The Most Inspiring Place on Earth

“It ain’t about how hard you’re hit. It’s about how hard you can get hit and keep moving forward.” 

                                                                                                                                                                Rocky

I’m a pretty optimistic person—anyone who talks to me for more than five minutes knows that. The Sun’s always shining in my mind and even when it rains it just means if I hang upside-down Mary Jane will come running around the corner.

But even I have my limits.

I’ve been trying to get a novel published by a traditional publisher for the past couple years now and every single agent I’ve contacted has rejected me.

Every. Single. One. At first it was discouraging. Then it got exciting because I realized, “Hey—12 rejections. I’m in the J.K. Rowling club now.” But somewhere between rejection #5 and #35, it hit me.

This sucks.

And for the first time in a long time, I felt like giving up. I don’t have FOMO. But I can’t deny that seeing my other friends dropping an album, landing their dream job or passing the bar infected me with something. And before I knew it, things got really dark, the clouds covered my Sun and everything faded to night.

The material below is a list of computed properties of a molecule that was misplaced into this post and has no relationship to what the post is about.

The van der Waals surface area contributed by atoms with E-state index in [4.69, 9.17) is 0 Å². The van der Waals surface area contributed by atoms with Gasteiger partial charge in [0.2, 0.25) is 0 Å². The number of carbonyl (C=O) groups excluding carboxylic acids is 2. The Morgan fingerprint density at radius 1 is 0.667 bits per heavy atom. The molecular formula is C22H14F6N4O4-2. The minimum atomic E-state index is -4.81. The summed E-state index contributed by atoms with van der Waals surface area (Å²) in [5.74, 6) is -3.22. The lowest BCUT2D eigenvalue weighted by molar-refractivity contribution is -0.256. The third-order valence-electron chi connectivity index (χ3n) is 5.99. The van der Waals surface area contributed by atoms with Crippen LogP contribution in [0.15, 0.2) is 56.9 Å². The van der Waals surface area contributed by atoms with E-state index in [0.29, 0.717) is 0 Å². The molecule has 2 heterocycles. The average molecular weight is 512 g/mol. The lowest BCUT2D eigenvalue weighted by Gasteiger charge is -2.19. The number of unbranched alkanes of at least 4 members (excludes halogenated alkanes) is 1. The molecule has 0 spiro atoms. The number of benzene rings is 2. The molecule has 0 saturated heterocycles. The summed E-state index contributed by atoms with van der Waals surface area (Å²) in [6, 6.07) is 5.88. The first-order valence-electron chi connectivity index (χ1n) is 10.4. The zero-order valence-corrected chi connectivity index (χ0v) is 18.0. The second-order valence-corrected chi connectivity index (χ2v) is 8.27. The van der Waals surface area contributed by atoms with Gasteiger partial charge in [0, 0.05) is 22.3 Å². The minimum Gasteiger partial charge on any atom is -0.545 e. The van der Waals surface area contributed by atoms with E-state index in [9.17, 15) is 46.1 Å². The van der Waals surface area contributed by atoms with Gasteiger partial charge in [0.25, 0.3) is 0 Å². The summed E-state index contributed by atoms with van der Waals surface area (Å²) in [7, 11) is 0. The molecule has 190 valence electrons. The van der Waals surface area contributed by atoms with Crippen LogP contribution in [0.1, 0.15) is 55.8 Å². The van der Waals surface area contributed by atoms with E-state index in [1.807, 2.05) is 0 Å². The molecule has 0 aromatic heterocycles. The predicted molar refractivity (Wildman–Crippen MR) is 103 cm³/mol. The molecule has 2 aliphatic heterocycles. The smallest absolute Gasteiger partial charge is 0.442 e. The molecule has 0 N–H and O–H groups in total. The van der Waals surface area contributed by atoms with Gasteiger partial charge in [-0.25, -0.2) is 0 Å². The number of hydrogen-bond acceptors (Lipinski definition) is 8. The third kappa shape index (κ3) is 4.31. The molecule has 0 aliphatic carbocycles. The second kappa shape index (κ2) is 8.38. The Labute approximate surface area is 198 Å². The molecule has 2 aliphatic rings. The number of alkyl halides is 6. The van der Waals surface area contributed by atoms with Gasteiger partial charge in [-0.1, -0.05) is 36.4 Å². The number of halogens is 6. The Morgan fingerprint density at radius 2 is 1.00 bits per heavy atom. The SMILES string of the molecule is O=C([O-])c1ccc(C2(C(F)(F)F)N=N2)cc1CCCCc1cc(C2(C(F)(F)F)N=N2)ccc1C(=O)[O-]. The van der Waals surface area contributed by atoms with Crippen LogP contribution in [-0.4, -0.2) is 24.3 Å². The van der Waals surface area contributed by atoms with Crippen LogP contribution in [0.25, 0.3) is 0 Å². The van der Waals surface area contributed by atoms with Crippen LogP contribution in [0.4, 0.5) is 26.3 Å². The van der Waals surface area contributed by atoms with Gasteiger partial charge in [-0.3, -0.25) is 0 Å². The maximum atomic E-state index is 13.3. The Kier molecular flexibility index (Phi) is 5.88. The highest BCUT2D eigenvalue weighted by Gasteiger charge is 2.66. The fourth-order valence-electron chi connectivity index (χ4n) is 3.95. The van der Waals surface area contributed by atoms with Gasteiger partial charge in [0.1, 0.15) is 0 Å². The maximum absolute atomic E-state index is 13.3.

But this is what I discovered…

The most inspiring place to be in life is flat on your back—that’s where you’ll see all the stars that came before you.

The reality is that we are only here because people in our past didn’t give up. Some of you reading this are the children of immigrants. So your family crossed an ocean, slipped past a border, started from scratch, learned English as their second or third language, worked odd job to odd job, and at some point fell flat on their back. And they wanted to give up. But you are only here because they said, “No. I won’t stay down.” And because they didn’t give up, you can’t give up either.

So if you find yourself flat on your back, wallowing in your failure, remember that you’re in good company. But don’t stay there.

 

“Courage doesn’t always roar. Sometimes courage is the quiet voice at the end of the day saying, ‘I will try again tomorrow.’”

                                                                                                                              Mary Anne Radmacher

 

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